So, what can we expect for 2008 and what effects will the events of 2007 have on this?

Another good year ahead?

Despite a general consensus of a downturn in the rest of the market it seems as though the experts believe that BTL will not suffer as badly as the rest of the market, with gross advances set to fall from £25 billion in 2007 to £22 billion in 2008. Although this is downward, it’s still higher than 2006 and 2005.

As expected in the rest of the market, remortgaging will be on the up with BTL remortgaging set to rise by £5 billion in 2008.

In my opinion 2008 will be another good year for BTL. To start with, we have a well-documented gulf in supply and demand, employment is at its highest for a very long time and in an historical context, interest rates are low and will get lower, if only slightly, through 2008.

One thing that is for certain is that the credit crunch and the subsequent collapse of the non-conforming market will see an increase in repossessions, with research by Experian predicting them to reach a 15-year high.

While bad news for the individuals involved, the increase in repossessions are positive for experienced BTL landlords. These properties will, of course, be back on the market and BTL investors will be looking to make the most of a flood of relatively cheap properties onto the market.

There will also be a lot of amateur landlords getting cold feet about the potential of their investments and looking to offload properties – again, easy pickings for the experienced BTL investor.

Not to mention that those that are forced into repossession will need to live somewhere, so I predict a continued supply problem in certain market sectors as the affordable housing sector continues to struggle with the lack of reasonable stock to rent.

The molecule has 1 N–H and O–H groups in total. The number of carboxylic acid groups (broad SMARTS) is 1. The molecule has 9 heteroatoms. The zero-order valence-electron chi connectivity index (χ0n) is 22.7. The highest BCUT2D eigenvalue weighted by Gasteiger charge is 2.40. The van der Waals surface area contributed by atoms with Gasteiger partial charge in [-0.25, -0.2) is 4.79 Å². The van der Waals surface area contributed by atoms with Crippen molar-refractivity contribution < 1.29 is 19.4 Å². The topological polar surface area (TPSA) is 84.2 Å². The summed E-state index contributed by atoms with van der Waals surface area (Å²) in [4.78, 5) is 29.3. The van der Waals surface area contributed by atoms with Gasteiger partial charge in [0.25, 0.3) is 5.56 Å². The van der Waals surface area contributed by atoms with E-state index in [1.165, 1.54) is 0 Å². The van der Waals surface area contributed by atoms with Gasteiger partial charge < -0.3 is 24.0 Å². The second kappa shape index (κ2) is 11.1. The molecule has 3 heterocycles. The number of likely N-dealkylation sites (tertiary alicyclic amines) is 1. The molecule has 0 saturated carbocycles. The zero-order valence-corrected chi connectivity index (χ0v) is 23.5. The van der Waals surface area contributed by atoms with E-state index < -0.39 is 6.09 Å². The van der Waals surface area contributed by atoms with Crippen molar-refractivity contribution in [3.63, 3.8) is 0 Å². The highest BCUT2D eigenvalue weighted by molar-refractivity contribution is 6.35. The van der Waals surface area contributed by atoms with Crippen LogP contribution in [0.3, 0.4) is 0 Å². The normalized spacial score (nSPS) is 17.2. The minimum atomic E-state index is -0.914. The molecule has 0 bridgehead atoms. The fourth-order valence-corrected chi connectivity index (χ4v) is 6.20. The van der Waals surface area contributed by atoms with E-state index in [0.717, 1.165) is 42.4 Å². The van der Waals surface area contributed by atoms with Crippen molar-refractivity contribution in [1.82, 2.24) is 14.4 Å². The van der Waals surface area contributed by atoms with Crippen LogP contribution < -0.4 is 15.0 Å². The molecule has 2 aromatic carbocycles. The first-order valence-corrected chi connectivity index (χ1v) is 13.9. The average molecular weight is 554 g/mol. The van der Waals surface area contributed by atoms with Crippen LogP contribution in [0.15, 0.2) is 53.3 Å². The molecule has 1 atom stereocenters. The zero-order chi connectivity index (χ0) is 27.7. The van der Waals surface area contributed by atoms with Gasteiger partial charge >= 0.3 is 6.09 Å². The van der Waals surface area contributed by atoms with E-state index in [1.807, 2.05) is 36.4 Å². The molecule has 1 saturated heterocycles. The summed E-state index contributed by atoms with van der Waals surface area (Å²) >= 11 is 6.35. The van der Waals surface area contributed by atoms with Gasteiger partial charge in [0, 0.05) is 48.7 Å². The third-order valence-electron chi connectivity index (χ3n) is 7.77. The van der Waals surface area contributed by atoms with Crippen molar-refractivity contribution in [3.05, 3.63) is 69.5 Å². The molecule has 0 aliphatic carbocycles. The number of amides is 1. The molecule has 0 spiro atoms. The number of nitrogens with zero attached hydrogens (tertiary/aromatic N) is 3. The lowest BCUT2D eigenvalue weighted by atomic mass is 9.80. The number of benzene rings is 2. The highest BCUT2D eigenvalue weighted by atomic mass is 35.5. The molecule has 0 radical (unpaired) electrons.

2008 is a year where advisers should be finding ways to meet professional landlords and build new contacts. Why not attend a local house auction? You are bound to meet investors and it should be an ideal place to network and learn about the local market.

A potential blot

The only potential blot on the landscape is the change in the local housing allowance. From April 2008 all new claimants will have the way benefit is paid treated differently.

Up until now, once set up, the benefit could be paid directly to the landlord. From this date, new tenants’ benefits will have to be paid to the tenant and then passed onto the landlord.

This, of course, at the lower end of the market could potentially lead to greater arrears as some tenants will utilise these monies for other things. These changes will also affect existing claimants if they decide to move to another property.

So, for 2008 I believe BTL will go back to its roots, as a specialist mortgage market for a specialist market of investors. However, BTL will continue to grow as the market re-adjusts itself.

The part-time amateur landlord will become only a niche area of the wider BTL market as cautious lenders go back to realistic products to maintain margins to support the rest of their business.

Yes, the market will be tighter and yes, mortgage products won’t be as competitive, but the market will be full of opportunity for those who know where to look, and how to make the most of it.